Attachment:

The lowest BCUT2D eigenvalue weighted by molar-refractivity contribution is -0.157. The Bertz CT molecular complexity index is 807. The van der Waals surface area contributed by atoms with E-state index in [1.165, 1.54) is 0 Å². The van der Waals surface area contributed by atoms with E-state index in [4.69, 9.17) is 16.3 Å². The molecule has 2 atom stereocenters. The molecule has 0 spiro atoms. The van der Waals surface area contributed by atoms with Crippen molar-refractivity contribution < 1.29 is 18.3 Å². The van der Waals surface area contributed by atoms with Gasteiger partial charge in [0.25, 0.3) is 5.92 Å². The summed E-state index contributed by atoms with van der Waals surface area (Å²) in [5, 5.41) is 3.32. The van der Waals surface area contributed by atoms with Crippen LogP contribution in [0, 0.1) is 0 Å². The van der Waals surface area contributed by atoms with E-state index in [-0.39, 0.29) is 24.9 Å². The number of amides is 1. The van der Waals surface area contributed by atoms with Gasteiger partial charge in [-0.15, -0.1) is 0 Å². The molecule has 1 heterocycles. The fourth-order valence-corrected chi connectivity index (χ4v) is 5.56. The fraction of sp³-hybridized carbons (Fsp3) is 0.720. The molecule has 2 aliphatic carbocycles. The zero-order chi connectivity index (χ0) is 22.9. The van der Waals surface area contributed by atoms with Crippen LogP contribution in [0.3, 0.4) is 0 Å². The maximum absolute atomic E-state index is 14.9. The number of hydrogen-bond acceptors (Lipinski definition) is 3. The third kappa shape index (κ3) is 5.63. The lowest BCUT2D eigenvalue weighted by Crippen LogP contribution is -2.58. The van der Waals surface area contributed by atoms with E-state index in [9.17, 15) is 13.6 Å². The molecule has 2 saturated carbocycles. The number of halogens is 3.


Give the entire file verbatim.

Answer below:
The lowest BCUT2D eigenvalue weighted by molar-refractivity contribution is -0.157. The Bertz CT molecular complexity index is 807. The van der Waals surface area contributed by atoms with E-state index in [1.165, 1.54) is 0 Å². The van der Waals surface area contributed by atoms with E-state index in [4.69, 9.17) is 16.3 Å². The molecule has 2 atom stereocenters. The molecule has 0 spiro atoms. The van der Waals surface area contributed by atoms with Crippen molar-refractivity contribution < 1.29 is 18.3 Å². The van der Waals surface area contributed by atoms with Gasteiger partial charge in [0.25, 0.3) is 5.92 Å². The summed E-state index contributed by atoms with van der Waals surface area (Å²) in [5, 5.41) is 3.32. The van der Waals surface area contributed by atoms with Crippen LogP contribution in [0, 0.1) is 0 Å². The van der Waals surface area contributed by atoms with E-state index in [-0.39, 0.29) is 24.9 Å². The number of amides is 1. The van der Waals surface area contributed by atoms with Gasteiger partial charge in [-0.15, -0.1) is 0 Å². The molecule has 1 heterocycles. The fourth-order valence-corrected chi connectivity index (χ4v) is 5.56. The fraction of sp³-hybridized carbons (Fsp3) is 0.720. The molecule has 2 aliphatic carbocycles. The zero-order chi connectivity index (χ0) is 22.9. The van der Waals surface area contributed by atoms with Crippen LogP contribution in [0.3, 0.4) is 0 Å². The maximum absolute atomic E-state index is 14.9. The number of hydrogen-bond acceptors (Lipinski definition) is 3. The third kappa shape index (κ3) is 5.63. The lowest BCUT2D eigenvalue weighted by Crippen LogP contribution is -2.58. The van der Waals surface area contributed by atoms with E-state index in [9.17, 15) is 13.6 Å². The molecule has 2 saturated carbocycles. The number of halogens is 3.